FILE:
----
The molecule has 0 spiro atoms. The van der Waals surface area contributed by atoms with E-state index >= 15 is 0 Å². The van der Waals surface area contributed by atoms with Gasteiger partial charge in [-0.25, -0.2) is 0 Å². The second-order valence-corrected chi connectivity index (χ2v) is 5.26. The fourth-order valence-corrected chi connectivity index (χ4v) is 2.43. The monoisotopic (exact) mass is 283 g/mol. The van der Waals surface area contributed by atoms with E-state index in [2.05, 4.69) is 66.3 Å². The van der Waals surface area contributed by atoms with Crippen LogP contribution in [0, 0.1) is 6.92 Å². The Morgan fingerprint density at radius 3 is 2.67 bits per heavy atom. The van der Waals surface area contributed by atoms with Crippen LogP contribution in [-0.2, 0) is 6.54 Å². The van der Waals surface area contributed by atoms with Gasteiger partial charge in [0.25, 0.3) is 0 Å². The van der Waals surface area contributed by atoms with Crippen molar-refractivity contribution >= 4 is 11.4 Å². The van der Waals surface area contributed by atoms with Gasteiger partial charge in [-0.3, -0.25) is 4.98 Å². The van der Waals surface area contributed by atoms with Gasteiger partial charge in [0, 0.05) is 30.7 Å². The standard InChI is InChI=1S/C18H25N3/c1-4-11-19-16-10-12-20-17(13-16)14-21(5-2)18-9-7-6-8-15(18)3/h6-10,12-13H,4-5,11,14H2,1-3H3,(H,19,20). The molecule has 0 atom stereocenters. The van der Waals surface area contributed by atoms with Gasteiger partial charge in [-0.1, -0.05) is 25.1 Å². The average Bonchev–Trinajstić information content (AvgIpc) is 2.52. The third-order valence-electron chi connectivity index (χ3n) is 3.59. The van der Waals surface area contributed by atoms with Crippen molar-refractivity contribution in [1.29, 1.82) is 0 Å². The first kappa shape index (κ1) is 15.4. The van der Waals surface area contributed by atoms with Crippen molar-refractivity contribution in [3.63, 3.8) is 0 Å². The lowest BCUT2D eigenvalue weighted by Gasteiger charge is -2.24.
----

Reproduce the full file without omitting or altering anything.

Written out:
The molecule has 0 spiro atoms. The van der Waals surface area contributed by atoms with E-state index >= 15 is 0 Å². The van der Waals surface area contributed by atoms with Gasteiger partial charge in [-0.25, -0.2) is 0 Å². The second-order valence-corrected chi connectivity index (χ2v) is 5.26. The fourth-order valence-corrected chi connectivity index (χ4v) is 2.43. The monoisotopic (exact) mass is 283 g/mol. The van der Waals surface area contributed by atoms with E-state index in [2.05, 4.69) is 66.3 Å². The van der Waals surface area contributed by atoms with Crippen LogP contribution in [0, 0.1) is 6.92 Å². The Morgan fingerprint density at radius 3 is 2.67 bits per heavy atom. The van der Waals surface area contributed by atoms with Crippen LogP contribution in [-0.2, 0) is 6.54 Å². The van der Waals surface area contributed by atoms with Gasteiger partial charge in [0.25, 0.3) is 0 Å². The van der Waals surface area contributed by atoms with Crippen molar-refractivity contribution >= 4 is 11.4 Å². The van der Waals surface area contributed by atoms with Gasteiger partial charge in [-0.3, -0.25) is 4.98 Å². The van der Waals surface area contributed by atoms with Gasteiger partial charge in [0, 0.05) is 30.7 Å². The standard InChI is InChI=1S/C18H25N3/c1-4-11-19-16-10-12-20-17(13-16)14-21(5-2)18-9-7-6-8-15(18)3/h6-10,12-13H,4-5,11,14H2,1-3H3,(H,19,20). The molecule has 0 atom stereocenters. The van der Waals surface area contributed by atoms with Gasteiger partial charge in [-0.1, -0.05) is 25.1 Å². The average Bonchev–Trinajstić information content (AvgIpc) is 2.52. The third-order valence-electron chi connectivity index (χ3n) is 3.59. The van der Waals surface area contributed by atoms with Crippen molar-refractivity contribution in [1.29, 1.82) is 0 Å². The first kappa shape index (κ1) is 15.4. The van der Waals surface area contributed by atoms with Crippen molar-refractivity contribution in [3.63, 3.8) is 0 Å². The lowest BCUT2D eigenvalue weighted by Gasteiger charge is -2.24.